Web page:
However, the claim that motor vehicle accidents have declined because the federal government dictates how vehicles should be built, and that the same should be done to guns, is dubious. Gun accident deaths, without the government regulation that gun control supporters propose, have decreased at a much greater rate than accidental deaths involving heavily regulated motor vehicles. From 1981 to 2018, the annual number of motor vehicle traffic accident deaths decreased 24% while the annual number of gun accident deaths decreased 76%.

In the 1990s, gun control supporters claimed motor vehicle accident deaths decreased from 1968 to 1991 because of driver licensing and vehicle registration laws. However, most such laws were imposed between the world wars, and motor vehicle accident deaths increased sharply after 1930. Also, between 1968 and 1991 the motor vehicle accident death rate dropped only 37% with registration and licensing, while the firearm accident death rate dropped 50% without those restrictions. The fatal firearm accident death rate hit an all-time low in 2014 and returned to that record low again in 2018 while seeing fewer actual fatalities (461 in 2014 and 458 in 2018). Gun control supporters want registration and licensing only to acquire records necessary to allow the government to know who has guns in the event that a gun confiscation law is imposed. The anti-gun activist group now known as the Brady Campaign once said that registration was the second step in its three-step plan for the confiscation of handguns.[15]

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Notes:

[1] National Safety Council, Injury Facts 2000 Edition, page 40, and Centers for Disease Control and Prevention, National Center for Injury Prevention and Control. Web-based Injury Statistics Query and Reporting System (WISQARS) [online]. (2005). Available from www.cdc.gov/injury/wisqars.

[2] Centers for Disease Control and Prevention, National Center for Injury Prevention and Control. Web-based Injury Statistics Query and Reporting System (WISQARS) [online]. (2005). Available from www.cdc.gov/injury/wisqars. National Safety Council, Historical Preventable Fatality Trends [online]. Available from https://injuryfacts.nsc.org/all-injuries/historical-preventable-fatality-trends/deaths-by-cause/

[3] Centers for Disease Control and Prevention, National Center for Injury Prevention and Control. Web-based Injury Statistics Query and Reporting System (WISQARS) [online]. (2005). Available from www.cdc.gov/injury/wisqars.

[4] Philip Cook and Jens Ludwig, Guns in America: Results of a Comprehensive National Survey on Firearms Ownership and Use, Police Foundation, 1996, estimated 192 million privately owned firearms in 1994.See also Bureau of Alcohol, Tobacco, Firearms and Explosives, Annual Firearms Manufacturers and Export Reports and Firearm Commerce in the United States 2018, and NICS data.

[5] Centers for Disease Control and Prevention, National Center for Injury Prevention and Control. Web-based Injury Statistics Query and Reporting System (WISQARS) [online]. (2005). Available from www.cdc.gov/injury/wisqars.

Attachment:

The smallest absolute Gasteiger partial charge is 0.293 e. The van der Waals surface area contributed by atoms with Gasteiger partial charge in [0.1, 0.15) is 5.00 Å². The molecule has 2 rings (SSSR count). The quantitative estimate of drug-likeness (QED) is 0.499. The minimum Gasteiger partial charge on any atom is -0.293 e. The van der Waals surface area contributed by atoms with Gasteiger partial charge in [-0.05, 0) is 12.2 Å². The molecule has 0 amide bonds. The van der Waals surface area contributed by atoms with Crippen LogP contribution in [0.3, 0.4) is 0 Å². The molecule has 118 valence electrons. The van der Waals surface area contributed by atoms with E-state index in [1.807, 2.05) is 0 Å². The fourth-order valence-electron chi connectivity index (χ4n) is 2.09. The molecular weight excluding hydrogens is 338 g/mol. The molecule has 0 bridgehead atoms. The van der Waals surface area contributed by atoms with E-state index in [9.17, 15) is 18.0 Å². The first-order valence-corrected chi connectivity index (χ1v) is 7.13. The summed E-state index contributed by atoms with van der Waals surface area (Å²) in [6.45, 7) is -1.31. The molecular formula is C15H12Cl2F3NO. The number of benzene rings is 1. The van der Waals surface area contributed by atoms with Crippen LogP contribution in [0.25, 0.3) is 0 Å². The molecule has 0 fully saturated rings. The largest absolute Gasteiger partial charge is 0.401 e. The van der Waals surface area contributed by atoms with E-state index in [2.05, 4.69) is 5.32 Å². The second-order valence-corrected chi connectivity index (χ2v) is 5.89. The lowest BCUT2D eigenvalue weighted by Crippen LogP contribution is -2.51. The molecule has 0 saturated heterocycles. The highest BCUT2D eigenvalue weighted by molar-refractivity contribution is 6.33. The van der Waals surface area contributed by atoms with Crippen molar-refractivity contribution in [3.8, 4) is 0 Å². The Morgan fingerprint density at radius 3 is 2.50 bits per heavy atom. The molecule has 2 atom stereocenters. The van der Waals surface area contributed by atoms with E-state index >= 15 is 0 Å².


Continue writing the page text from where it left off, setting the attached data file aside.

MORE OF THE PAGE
[6] For more on NRA training programs, visit http://training.nra.org//.

[7] For more on the Eddie Eagle program, visit https://eddieeagle.nra.org/.

[8] For more information about NRA Law Enforcement training programs, visit http://le.nra.org/.

[9] Centers for Disease Control and Prevention, National Center for Injury Prevention and Control. Web-based Injury Statistics Query and Reporting System (WISQARS) [online]. (2005). Available from www.cdc.gov/injury/wisqars.

[10] Chris Christoff and Ilan Kolet, American Gun Deaths to Exceed Traffic Fatalities by 2015.

[11] Centers for Disease Control and Prevention, National Center for Injury Prevention and Control. Web-based Injury Statistics Query and Reporting System (WISQARS) [online]. (2005). Available from www.cdc.gov/injury/wisqars.

[12] Violence Policy Center (VPC), formed in 1988 as the New Right Watch (renamed VPC in 1988 or 1989) by former NCBH staffer Josh Sugarmann, author of Every Handgun is Aimed at You: The Case for Banning Handguns.

[13] VPC, Gun Deaths Surpass Motor Vehicle Deaths in 21 State and the District of Columbia, January 11, 2016.

[14] VPC, Cease Fire: A Comprehensive Strategy to Reduce Firearms Violence, 1998.

[15] National Council to Control Handguns director Pete Shields, in The New Yorker, “A Reporter At Large: Handguns,” July 26, 1976. “The first problem is to slow down the increasing number of handguns being produced and sold in this country. The second problem is to get handguns registered. And the final problem is to make the possession of all handguns and all handgun ammunition—except for the military, policemen, licensed security guards, licensed sporting clubs, and licensed gun collectors—totally illegal.” NCCH was renamed Handgun Control, Inc. in 1979 and renamed Brady Campaign to Prevent Gun Violence in 2001.

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The Associated Press  

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Established in 1975, the Institute for Legislative Action (ILA) is the "lobbying" arm of the National Rifle Association of America. ILA is responsible for preserving the right of all law-abiding individuals in the legislative, political, and legal arenas, to purchase, possess and use firearms for legitimate purposes as guaranteed by the Second Amendment to the U.S. Constitution.